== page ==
Hip-Hop's Aboriginal Connection
At the entrance of a new exhibit at Montreal's Musée d'Art Contemporain, visitors are greeted with a red neon glow and a ping-pong of sounds. A dubstep groove thumps. A high-hat skitters. A pow-wow chant echoes from another room.
Beat Nation: Hip Hop as Indigenous Culture has become something of an art sensation in Canada. Featuring more than two dozen artists using beats, graffiti, humor and politics to challenge stereotypes, the exhibit coincides with the growth of Idle No More, an indigenous political movement in Canada.
"The idea behind hip-hop is the idea of a mix,"saysMark Lanctot, a curator at the Montreal museum. He says the sonic soup that follows you throughout the exhibit represents the diversity of being indigenous today.
"Aboriginal culture isn't a monolithic, single, static entity. It's always changing, always takes from other cultures," he says.
Listen closer to the sounds, and you'll hear more indigenous stories filtered through hip-hop's lens. DJ Madeskimo mixes traditional throat singing with electronic beats and footage of "Hollywood Indian" stereotypes for a multimedia presentation called Dubyadubs. In another room, Kevin Lee Burton slices and dices his native Cree language into a sort of rap.
A Drumbeat And A Heartbeat
Beat Nation was born in Vancouver in 2006 as an online gallery; today it's a traveling exhibit. Co-founder Tania Willard, a member of Canada's Secwepemc nation, says she first made a connection between native culture and hip-hop when she was 16. She saw breakdancers at a traditional pow-wow.
"Hip-hop was just making inroads in mainstream culture and here was this all-native break-dance crew — this is 20-plus years ago — who are touring around the pow-wow circuit," Willard muses.
Hip-hop blew up in Vancouver's huge native community in the 1990s and 2000s, spawning influential MCs such as Manik 1derful. Willard says hip-hop beats fit naturally into the indigenous worldview. "We sort of talk about Beat Nation as not just electronic beats, but also the drumbeat and the heartbeat," she says.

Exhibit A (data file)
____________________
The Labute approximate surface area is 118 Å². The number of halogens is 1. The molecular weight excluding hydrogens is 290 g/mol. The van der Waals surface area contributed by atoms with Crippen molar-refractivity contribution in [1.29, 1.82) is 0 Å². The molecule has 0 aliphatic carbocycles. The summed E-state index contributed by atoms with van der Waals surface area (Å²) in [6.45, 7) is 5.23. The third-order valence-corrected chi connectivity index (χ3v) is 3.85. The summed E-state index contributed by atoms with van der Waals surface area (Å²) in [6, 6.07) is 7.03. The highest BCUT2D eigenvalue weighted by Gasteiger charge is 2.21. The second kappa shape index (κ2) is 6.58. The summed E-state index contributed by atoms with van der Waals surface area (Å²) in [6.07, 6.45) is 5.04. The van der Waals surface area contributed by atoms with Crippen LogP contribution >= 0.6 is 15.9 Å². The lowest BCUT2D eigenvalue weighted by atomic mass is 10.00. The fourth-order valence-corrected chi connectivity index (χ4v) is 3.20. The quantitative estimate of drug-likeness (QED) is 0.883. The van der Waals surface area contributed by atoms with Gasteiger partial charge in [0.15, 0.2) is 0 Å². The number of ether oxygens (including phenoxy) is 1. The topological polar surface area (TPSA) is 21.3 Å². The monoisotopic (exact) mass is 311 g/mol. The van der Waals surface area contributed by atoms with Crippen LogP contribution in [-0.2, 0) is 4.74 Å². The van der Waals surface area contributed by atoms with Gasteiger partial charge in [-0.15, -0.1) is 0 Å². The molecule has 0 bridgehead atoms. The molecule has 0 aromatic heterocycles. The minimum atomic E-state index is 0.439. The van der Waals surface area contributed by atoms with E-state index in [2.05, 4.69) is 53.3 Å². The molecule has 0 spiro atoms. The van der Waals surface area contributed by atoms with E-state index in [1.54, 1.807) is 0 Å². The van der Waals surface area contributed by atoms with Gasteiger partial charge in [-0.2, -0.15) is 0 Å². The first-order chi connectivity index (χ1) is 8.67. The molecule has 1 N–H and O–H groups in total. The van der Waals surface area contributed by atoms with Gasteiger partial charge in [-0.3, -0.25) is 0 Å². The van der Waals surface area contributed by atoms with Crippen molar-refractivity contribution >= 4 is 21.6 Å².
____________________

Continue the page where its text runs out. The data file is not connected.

Hip-hop also filtered into native culture as young people left isolated, poverty-stricken territories for Canada's city streets, where things weren't much better. Many shuttled back and forth, nd that cycle — known as "the churn" — is evident in Beat Nation. Skateboards turned into snowshoes are on display, along with turntables carved from wood, and "indigenized" iPods made of felt.
Dylan Miner worked with indigenous youth to make low-rider bicycles. tricked out with painted hides and hand drums. He says a theme running through many pieces in the show is the claiming space, like a slow-and-low moving low-rider, backing up traffic and demanding attention. "[We are] asserting indigenous presence in the contemporary moment in a way that's letting people speak for ourselves," he says.
Agents Of Change
That message of presence has been a big one in Canada recently. A year ago, a handful of indigenous women started a movement called Idle No More. The hashtag #IdleNoMore spread virally across the country, and thousands marched to protest poor living conditions and environmental degradation in native territories.
Geromino Inutiq, a.k.a Madeskimo, says Idle No More and Beat Nation are of a piece. "We're not idle anymore. See us in the governments and the institutions and the companies. See us on TV," Inutiq says. "We're not sitting there idly on our reserves, waiting to die. We're agents of change within society and that's what it means."
It's tempting to viewBeat Nation as representative of an Idle No More generation, something new and different. Tania Willard doesn't see it that way. She says native artists have been mixing, borrowing and sampling — hip-hop-style — for centuries.
"I see Beat Nation as this continuum of innovation that indigenous peoples have been at the forefront of," she says.
Beat Nation runs in Montreal through Jan. 5. Then it's off to Halifax and, this summer, Saskatchewan.
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